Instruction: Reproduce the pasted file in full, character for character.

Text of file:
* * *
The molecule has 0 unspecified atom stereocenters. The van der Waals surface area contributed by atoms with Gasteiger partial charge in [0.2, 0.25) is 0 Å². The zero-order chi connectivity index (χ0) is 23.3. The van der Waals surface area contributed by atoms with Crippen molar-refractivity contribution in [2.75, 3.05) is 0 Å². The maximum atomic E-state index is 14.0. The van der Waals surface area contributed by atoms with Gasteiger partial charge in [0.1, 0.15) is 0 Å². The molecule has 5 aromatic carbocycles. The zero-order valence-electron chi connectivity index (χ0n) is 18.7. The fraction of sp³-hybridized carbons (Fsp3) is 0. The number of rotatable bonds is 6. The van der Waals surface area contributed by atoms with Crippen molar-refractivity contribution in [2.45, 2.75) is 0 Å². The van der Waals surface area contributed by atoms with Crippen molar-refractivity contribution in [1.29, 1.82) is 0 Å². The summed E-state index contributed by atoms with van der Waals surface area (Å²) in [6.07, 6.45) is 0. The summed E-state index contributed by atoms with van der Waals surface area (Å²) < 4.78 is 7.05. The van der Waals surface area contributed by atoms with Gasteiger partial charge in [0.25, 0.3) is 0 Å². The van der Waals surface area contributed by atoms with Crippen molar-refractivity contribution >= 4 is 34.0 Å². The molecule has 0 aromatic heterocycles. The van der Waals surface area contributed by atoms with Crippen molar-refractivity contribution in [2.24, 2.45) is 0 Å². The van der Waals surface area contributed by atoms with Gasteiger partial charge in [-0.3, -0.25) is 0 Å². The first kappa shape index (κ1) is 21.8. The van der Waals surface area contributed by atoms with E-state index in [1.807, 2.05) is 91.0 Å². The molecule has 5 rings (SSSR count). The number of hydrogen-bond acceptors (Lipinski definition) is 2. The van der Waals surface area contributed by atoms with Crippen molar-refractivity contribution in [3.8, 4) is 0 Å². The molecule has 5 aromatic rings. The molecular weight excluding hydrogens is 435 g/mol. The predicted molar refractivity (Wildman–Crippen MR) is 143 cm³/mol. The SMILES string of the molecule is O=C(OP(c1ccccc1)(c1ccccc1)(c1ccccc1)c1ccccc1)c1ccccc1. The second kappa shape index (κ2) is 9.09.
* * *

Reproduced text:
The molecule has 0 unspecified atom stereocenters. The van der Waals surface area contributed by atoms with Gasteiger partial charge in [0.2, 0.25) is 0 Å². The zero-order chi connectivity index (χ0) is 23.3. The van der Waals surface area contributed by atoms with Crippen molar-refractivity contribution in [2.75, 3.05) is 0 Å². The maximum atomic E-state index is 14.0. The van der Waals surface area contributed by atoms with Gasteiger partial charge in [0.1, 0.15) is 0 Å². The molecule has 5 aromatic carbocycles. The zero-order valence-electron chi connectivity index (χ0n) is 18.7. The fraction of sp³-hybridized carbons (Fsp3) is 0. The number of rotatable bonds is 6. The van der Waals surface area contributed by atoms with Crippen molar-refractivity contribution in [2.45, 2.75) is 0 Å². The van der Waals surface area contributed by atoms with Crippen molar-refractivity contribution in [1.29, 1.82) is 0 Å². The summed E-state index contributed by atoms with van der Waals surface area (Å²) in [6.07, 6.45) is 0. The summed E-state index contributed by atoms with van der Waals surface area (Å²) < 4.78 is 7.05. The van der Waals surface area contributed by atoms with Gasteiger partial charge in [0.25, 0.3) is 0 Å². The van der Waals surface area contributed by atoms with Crippen molar-refractivity contribution >= 4 is 34.0 Å². The molecule has 0 aromatic heterocycles. The van der Waals surface area contributed by atoms with Crippen molar-refractivity contribution in [2.24, 2.45) is 0 Å². The van der Waals surface area contributed by atoms with Gasteiger partial charge in [-0.3, -0.25) is 0 Å². The first kappa shape index (κ1) is 21.8. The van der Waals surface area contributed by atoms with E-state index in [1.807, 2.05) is 91.0 Å². The molecule has 5 rings (SSSR count). The number of hydrogen-bond acceptors (Lipinski definition) is 2. The van der Waals surface area contributed by atoms with Crippen molar-refractivity contribution in [3.8, 4) is 0 Å². The molecule has 5 aromatic rings. The molecular weight excluding hydrogens is 435 g/mol. The predicted molar refractivity (Wildman–Crippen MR) is 143 cm³/mol. The SMILES string of the molecule is O=C(OP(c1ccccc1)(c1ccccc1)(c1ccccc1)c1ccccc1)c1ccccc1. The second kappa shape index (κ2) is 9.09.